I recently received an email from a young Chinese friend who mentioned being inspired by amateur Welsh opera singer Paul Potts, who won a British idol singing contest last summer. I’d never heard of Potts, but a quick Baidu search turned up a wealth of Paul Potts videos on Baidu video and elsewhere. Apparently the story of the nerdly amateur with a heart captured the imaginations of the British and American press as well as the Chinese (it can’t have hurt that he sells mobile phones!). Here’s an excerpt from a blog post written by a Canadian Eastern European blogger:
with his hobbit-like pudgy figure, his crooked front teeth and his
misty-eyed sadness, he personifies everyman. His talent is not
propelled by surgically-altered, photoshop-ed good looks; his stories
of low self-esteem and being bullied in school ring true to all of us
who have been there. As a true underdog, he is one of us; he represents
the millions of average looking people who go about their mundane days,
secretly harbouring talents that they do not believe would ever take
Everyone loves an underdog, but as with many things from abroad that show up in China, the Paul Potts story lingers on in Virtual China as a cultural reference for Chinese netizens to explore their feelings about their own country. In this case, some of what the story is about is the horror of China’s popular "idol" TV talent contests and some distrust of how "open" a television show can really be in China today. As my friend wrote, "many Chinese expressed their recognition for Paul Potts and meanwhile disappointment toward similar Chinese shows, declaring that Paul can never make it the same way in China." Some online comments:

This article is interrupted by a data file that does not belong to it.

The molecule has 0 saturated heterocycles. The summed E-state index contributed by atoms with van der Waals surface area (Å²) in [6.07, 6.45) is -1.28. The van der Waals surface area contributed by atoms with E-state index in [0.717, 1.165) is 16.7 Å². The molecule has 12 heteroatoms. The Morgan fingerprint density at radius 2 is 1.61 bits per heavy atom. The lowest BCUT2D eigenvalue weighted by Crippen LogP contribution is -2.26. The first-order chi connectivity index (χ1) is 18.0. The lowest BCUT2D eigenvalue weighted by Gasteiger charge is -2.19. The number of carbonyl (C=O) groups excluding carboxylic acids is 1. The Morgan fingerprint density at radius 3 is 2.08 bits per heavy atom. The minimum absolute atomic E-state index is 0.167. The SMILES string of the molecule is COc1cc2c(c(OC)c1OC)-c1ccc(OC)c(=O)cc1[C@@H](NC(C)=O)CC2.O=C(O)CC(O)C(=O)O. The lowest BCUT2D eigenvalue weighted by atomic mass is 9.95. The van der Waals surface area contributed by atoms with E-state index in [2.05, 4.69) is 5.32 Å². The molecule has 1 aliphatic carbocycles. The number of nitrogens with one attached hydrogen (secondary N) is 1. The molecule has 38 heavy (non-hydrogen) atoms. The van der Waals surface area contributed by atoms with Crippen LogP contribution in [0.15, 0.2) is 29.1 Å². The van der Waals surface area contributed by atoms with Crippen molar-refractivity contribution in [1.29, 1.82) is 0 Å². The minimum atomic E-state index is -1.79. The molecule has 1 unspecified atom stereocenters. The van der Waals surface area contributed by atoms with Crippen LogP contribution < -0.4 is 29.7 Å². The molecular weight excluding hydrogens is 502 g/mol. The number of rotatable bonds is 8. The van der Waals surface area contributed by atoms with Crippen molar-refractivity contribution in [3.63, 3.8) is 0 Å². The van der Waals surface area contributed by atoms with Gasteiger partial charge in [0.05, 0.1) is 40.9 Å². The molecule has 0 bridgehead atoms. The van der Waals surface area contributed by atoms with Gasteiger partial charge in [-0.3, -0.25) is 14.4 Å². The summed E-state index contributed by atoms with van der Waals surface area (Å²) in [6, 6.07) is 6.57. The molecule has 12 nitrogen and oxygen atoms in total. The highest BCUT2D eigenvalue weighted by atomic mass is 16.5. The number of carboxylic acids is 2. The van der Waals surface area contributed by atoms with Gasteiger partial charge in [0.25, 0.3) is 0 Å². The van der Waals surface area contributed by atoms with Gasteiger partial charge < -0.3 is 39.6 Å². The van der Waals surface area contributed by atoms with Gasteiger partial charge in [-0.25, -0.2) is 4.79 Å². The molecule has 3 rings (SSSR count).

Now this is the real essence of a talent show. China’s talent shows are all based on background and what goes on behind the scenes.
China’s talent shows are determined by our national conditions. Someone like this could never emerge from them.
…They elect Paul Potts, and we elect Li Yuchun, what a difference!…If British people saw our Li Yuchun the only thing they’d think is that we Chinese have problems with our aesthetic standards and orientation.
Yes! THIS is what you call selection by the people. Because this is not taking place in China…
Who thinks that our Chinese contestants could compete against this "fatty"??? In my opinion, all the Chinese idol shows’ contestants all put together aren’t as good as him, not only in terms of sheer impact, but even more importantly it’s his spirit, that never give up spirit. Long live Paul Potts!!!